They may get to feel superior by putting others down. Compensatory strategies like gossip, complaining, or playing the victim are often used to cover low-self esteem or to indirectly deal with anger, resentment, or other uncomfortable emotions.
There’s a simple formula you can use to distance yourself from the dynamic while keeping relationships intact:
Empathize + Redirect
First, empathize. Acknowledge your co-worker’s reaction, addressing the deeper, human need below the surface, which could be love and belonging. The real reason they may be gossiping is that they want to feel heard and validated.
Then use redirection. Maybe you nudge the person towards a solution, “Ugh, it sucks to feel like you’re undervalued. You should talk directly with your boss about this.”
Or encourage them to focus on what is working, for example, “It sounds like the situation is still bothering you. That sucks. For now, let’s talk about how things are going with the new project you’re working on.”
This step doesn’t magically change passive-aggressive behavior, but it does take you out of the role of enabling it by saying nothing.
3. Look at Your Contribution
When Gabe took a closer look at what was going on with his team, he realized his people-pleasing tendencies were contributing to (and perpetuating) the cycle of passive-aggressive behavior at his office.
By swooping in to fix every problem and staying late to complete projects left unfinished by others, he’d unintentionally trained his colleagues to be helpless. They could continue neglecting deadlines with zero consequences. They didn’t have to take responsibility because “Gabe will do it.” Gabe’s brand of self-sacrificing work martyrdom is increasingly common, especially among well-meaning leaders who value hard work.
Get honest about how you may be contributing to the unhealthy dynamic in place. For instance, think about the last time you felt upset, hurt, or angered by something your co-worker or boss did. How did you react? Did you speak to address the situation swiftly and directly? Or did you fall into passive-aggressive patterns yourself?
Consider how your beliefs and attitudes towards power, conflict, and emotional expression shape your behavior at work and in relation to other people. Do some digging around questions like:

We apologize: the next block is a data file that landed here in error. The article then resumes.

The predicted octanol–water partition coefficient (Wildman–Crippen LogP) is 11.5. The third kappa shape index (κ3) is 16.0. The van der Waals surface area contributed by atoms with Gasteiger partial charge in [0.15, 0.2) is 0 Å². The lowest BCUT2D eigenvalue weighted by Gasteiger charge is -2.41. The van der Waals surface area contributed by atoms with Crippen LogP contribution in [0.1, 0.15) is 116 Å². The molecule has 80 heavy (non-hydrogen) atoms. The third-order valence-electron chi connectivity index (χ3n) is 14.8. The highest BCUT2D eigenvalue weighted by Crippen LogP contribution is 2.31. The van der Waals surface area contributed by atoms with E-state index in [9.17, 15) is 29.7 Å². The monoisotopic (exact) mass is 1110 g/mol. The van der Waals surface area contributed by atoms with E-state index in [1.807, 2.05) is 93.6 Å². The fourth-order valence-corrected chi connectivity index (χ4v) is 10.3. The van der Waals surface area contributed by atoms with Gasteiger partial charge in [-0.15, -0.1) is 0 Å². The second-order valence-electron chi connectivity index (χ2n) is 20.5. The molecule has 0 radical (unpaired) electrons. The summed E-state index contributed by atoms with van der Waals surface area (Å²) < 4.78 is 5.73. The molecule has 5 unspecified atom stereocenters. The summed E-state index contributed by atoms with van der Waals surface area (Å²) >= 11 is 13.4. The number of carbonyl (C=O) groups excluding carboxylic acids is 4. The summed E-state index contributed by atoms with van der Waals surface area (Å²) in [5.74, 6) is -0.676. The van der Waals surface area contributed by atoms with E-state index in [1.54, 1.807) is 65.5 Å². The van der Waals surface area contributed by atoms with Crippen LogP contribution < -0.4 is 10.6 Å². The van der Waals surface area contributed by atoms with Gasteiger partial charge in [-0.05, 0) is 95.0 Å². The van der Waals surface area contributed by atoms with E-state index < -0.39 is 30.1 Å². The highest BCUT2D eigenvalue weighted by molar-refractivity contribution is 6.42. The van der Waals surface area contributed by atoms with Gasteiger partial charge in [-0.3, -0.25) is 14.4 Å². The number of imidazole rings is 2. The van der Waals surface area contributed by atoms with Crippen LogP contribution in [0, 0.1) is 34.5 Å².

- What’s the first reaction you have when you hear the word “power”? Is it positive or negative? What images come up?
- Was advocating for yourself off-limits in your family? Was it encouraged?
When you were younger, was it acceptable to speak up and share your opinion?
- What other major experiences shaped your attitude towards authority and asserting yourself, particularly in the workplace?
Reflecting on questions like these helped Gabe uncover that deep down his over-functioning actually resulted from a deeper fear of confrontation. Armed with this self-knowledge, he became more aware of how he could now change the role he played in keeping passive-aggressive patterns in place.
4. Be Firm and Set Limits
When you start changing the way you communicate with passive aggressive people, expect the backlash. Micro-aggressions may intensify when you disrupt the normal, status quo way of doing things.
The assertive message formula is a helpful communication tool that can aid you in standing your ground, even when the passive aggressive person argues or makes excuses.
The prototypical assertive message uses a format as follows:
I feel __________________ when you __________________ what I would like for you to do instead is __________________.
Here’s an example of how Gabe applied it to confront a colleague who was chronically late with deliverables:
- First, describe the facts of the situation and the person’s behavior: “You didn’t send me an email with the files by the deadline we agreed on.”
- Then, indicate your feelings or perspective: “I’m disappointed and stressed out because I have to scramble to get ready for the client meeting.”
- Describe the broader effects of the behavior: “The client has said we look disorganized. We’re at risk of losing the account.”
- State what you need: “I need you to handle making the slides and handouts. Going forward, I will also request you send me all documents at least 24 hours ahead of time so we avoid a situation like this in the future.”
Your aim is to convey straightforwardly about your feelings and make an explicit request as to what needs to change. Does this always work? No. But it’s healthier and more mature than internalizing frustrations.
I know it’s not easy to make demands of other people — especially when you’re angry or annoyed. Assertiveness does take time to master, but with consistent effort, it’s a skill you can get better at.
Most people simply try to ignore passive-aggressiveness in the workplace, which inevitably backfires. It takes hard work to instead choose developing skills at disarming difficult dynamics. It also requires courage to dive deep and examine how your thoughts and reactions to passive-aggressive behavior around you. By leaning into the discomfort, you can pave a path towards lasting leadership and personal growth.